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Rios blasts a two-run homer to extend lead

CHICAGO -- In May, the questions were about why the White Sox couldn't win at home.

On Monday afternoon, the concern was a floundering offense.

By the time Monday's third inning rolled around, the White Sox proved their lack of concern was justified.

Paul Konerko, Adam Dunn and Alex Rios each homered and right-hander Gavin Floyd spun a quality start in his return from the disabled list, as the White Sox beat the Twins, 7-4, at U.S. Cellular Field.

The win snapped the club's five-game losing streak, a skid that dropped the White Sox behind the Tigers in the American League Central. The victory was just the fourth in the last 12 games for the White Sox.

"When we swing it like that, we're pretty good," White Sox manager Robin Ventura said. "Again, it's one of those where you go through a tough stretch and a night like tonight you hope carries over."

Although the White Sox remain in second place, they showed Monday their offensive struggles of the last 10 games -- in which they hit only .228 and averaged 3.1 runs per game -- were an aberration.

"You've heard it a thousand times: hitting's contagious," Dunn said. "Hopefully it carries over, but obviously you're not guaranteeing anything."

Chicago's powerful lineup chased Twins starter Francisco Liriano (3-10, 5.31 ERA) after 2 2/3 innings, as the middle of the White Sox order pounded the left-hander. Konerko hit a three-run home run in the first inning, his first homer since June 29 in New York.

Dunn hit a two-run homer in the third, taking Liriano deep to dead center. It was Dunn's 29th homer, putting him in sole possession of the Major League lead, one ahead of Texas' Josh Hamilton.

Rios followed Dunn's homer with his own two-run shot, launching Liriano's offering deep into the left-field seats. Rios is hitting .376 with seven home runs and 21 RBIs in his last 23 games.

Liriano was removed two batters later, allowing seven runs on seven hits. Left-hander Brian Duensing held the White Sox to three hits in four innings of scoreless relief.

"He got the ball up, and they made him pay. These guys can do that very well," Twins manager Ron Gardenhire said of Liriano. "We've seen them hit like this before. That's a bunch of guys that when you make a mistake, that's what's going to happen."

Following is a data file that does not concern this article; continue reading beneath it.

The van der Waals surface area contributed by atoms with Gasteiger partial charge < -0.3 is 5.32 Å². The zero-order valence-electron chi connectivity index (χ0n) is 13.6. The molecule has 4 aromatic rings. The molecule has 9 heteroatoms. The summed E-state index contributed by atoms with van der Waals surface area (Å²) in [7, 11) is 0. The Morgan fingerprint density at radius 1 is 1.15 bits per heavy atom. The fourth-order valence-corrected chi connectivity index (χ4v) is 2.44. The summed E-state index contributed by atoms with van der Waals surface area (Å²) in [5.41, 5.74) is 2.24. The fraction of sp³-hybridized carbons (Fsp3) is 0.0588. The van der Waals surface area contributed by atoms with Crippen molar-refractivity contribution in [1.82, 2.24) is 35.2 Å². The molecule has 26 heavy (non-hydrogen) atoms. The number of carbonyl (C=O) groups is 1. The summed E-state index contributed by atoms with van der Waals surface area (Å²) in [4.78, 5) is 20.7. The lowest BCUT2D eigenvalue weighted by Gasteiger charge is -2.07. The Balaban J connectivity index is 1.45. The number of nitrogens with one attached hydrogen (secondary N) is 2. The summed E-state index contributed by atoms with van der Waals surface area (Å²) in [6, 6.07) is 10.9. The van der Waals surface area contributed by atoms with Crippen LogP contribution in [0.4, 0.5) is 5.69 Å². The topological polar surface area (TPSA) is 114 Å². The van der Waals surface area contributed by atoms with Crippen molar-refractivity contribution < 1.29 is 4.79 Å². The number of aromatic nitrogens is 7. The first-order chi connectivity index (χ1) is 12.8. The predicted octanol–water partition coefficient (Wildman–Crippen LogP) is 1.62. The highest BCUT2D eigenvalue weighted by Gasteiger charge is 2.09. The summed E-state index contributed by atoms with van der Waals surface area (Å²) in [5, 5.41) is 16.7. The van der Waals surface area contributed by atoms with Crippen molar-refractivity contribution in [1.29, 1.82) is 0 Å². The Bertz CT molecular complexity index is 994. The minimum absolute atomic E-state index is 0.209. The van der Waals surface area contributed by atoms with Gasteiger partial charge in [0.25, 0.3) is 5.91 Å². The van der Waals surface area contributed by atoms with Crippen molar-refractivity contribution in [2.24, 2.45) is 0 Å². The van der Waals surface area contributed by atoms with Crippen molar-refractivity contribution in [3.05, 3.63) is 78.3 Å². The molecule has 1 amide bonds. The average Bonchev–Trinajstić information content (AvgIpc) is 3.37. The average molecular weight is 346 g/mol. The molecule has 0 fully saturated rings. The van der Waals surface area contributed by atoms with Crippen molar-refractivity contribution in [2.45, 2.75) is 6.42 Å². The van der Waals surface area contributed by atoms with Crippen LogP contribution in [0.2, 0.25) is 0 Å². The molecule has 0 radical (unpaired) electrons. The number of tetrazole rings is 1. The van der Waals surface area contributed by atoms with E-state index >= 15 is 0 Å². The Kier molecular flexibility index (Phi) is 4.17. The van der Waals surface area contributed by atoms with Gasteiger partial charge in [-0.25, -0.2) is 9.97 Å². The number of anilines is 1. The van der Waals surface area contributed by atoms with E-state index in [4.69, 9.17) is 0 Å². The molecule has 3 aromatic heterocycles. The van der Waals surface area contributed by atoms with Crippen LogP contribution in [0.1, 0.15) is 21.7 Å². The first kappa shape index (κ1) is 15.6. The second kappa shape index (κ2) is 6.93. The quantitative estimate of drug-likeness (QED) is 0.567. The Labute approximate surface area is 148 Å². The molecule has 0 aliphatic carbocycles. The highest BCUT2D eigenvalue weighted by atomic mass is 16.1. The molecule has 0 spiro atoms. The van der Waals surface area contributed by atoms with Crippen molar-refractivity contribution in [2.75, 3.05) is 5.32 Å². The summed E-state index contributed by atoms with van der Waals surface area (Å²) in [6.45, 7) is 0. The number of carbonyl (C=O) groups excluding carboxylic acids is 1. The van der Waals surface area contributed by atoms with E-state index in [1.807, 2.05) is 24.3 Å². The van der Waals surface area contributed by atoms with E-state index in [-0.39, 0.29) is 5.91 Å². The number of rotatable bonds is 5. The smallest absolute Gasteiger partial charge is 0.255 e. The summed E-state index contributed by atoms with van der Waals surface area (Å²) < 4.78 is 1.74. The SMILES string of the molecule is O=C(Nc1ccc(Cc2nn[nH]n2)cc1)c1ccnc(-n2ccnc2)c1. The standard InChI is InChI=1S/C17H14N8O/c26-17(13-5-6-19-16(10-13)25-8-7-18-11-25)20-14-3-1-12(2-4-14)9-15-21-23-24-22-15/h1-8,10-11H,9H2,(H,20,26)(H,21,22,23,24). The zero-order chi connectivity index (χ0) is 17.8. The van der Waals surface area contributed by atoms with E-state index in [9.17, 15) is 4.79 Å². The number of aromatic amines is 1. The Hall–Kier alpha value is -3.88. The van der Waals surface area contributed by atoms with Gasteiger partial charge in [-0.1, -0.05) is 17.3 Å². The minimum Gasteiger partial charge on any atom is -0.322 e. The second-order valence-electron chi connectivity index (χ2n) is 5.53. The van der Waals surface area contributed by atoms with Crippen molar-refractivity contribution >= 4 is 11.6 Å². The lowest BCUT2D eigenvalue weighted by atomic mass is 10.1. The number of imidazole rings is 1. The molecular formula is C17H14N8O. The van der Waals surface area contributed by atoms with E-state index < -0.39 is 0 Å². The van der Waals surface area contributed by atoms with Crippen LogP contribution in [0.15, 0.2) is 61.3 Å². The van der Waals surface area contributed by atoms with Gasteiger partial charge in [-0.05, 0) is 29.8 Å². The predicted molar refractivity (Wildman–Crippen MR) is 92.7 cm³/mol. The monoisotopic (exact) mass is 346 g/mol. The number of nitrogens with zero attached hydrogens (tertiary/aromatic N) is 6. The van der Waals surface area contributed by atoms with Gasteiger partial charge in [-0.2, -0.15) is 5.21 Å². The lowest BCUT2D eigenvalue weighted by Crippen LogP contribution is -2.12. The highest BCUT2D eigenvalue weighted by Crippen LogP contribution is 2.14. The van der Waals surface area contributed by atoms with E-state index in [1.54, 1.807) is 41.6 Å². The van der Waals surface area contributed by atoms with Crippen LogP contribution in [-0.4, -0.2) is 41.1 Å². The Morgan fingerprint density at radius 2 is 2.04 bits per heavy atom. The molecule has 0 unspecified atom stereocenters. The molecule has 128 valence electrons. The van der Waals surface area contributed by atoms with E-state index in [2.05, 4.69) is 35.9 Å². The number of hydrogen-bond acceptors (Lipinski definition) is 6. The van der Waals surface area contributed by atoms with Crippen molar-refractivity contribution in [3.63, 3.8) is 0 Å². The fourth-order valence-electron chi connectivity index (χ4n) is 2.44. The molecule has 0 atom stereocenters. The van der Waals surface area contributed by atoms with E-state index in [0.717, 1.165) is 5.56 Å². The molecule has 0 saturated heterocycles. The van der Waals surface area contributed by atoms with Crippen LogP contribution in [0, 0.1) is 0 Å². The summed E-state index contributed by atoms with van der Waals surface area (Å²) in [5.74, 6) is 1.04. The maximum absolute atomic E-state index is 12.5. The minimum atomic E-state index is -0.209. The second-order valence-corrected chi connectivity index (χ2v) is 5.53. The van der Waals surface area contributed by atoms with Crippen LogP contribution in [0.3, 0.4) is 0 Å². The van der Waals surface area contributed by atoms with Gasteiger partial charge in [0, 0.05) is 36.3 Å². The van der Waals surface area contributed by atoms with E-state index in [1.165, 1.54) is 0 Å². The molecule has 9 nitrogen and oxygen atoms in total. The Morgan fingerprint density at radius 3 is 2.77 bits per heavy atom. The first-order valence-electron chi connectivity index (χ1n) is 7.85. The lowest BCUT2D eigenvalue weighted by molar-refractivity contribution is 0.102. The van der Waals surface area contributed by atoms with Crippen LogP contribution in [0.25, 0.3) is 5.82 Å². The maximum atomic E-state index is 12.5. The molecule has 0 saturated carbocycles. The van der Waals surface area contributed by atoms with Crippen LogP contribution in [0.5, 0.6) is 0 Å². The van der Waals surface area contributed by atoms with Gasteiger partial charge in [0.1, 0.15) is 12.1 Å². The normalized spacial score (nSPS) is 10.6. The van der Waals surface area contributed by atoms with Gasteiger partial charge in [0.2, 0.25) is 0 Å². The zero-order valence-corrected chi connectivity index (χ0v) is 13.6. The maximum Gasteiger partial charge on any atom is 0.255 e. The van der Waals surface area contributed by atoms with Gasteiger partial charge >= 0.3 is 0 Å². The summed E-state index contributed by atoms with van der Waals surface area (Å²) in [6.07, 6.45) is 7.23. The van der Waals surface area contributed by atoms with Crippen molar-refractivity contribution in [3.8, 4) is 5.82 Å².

White Sox leadoff hitter Alejandro De Aza -- who entered hitting only .180 in his last 14 games -- had three hits and stole a base as the White Sox won at U.S. Cellular for the ninth time in their last 11 games.

The South Siders' recent play in Chicago -- 18-9 in their last 27 games -- is in stark contrast from how they began the season at their home ballpark, going 7-13 in their first 20 games there. Monday's crowd of 37,788 -- the second-largest of the season, behind only Opening Day -- also provided quite the home-field advantage.

Floyd (8-8, 4.46), who was on the disabled list with right elbow tendinitis, earned the win by allowing three runs (two earned) and walking six in six innings. He showed rust early, throwing 27 pitches in the first, 17 in the second and allowing a run in each inning, but settled down in the middle innings.

Sloppy play behind Floyd hampered the right-hander in the fifth and sixth innings. A throwing error by De Aza allowed a run to score in the fifth, while third baseman Kevin Youkilis was charged with two errors -- one fielding and one throwing -- on a play in the sixth. The three errors were a season high for the White Sox, who had committed only one in their last nine games.

Despite the three miscues, the defense was mainly Floyd's friend. The White Sox turned five double plays for the first time since twisting six on Aug. 7, 2009, and shortstop Alexei Ramirez made a leaping, run-scoring catch in the ninth.

The Twins tied a franchise record by hitting into those five double plays.

"All our guys realize we can play defense," Ventura said. "Those two in the middle [second baseman Gordon Beckham and Ramirez] did a great job of getting ground balls and getting Gav out of some situations where, if they get through or you don't get those double plays, it's a different kind of game."

Minnesota's Ryan Doumit homered in the eighth off right-hander Jesse Crain before Brett Myers made his White Sox debut, retiring the lone batter he faced.

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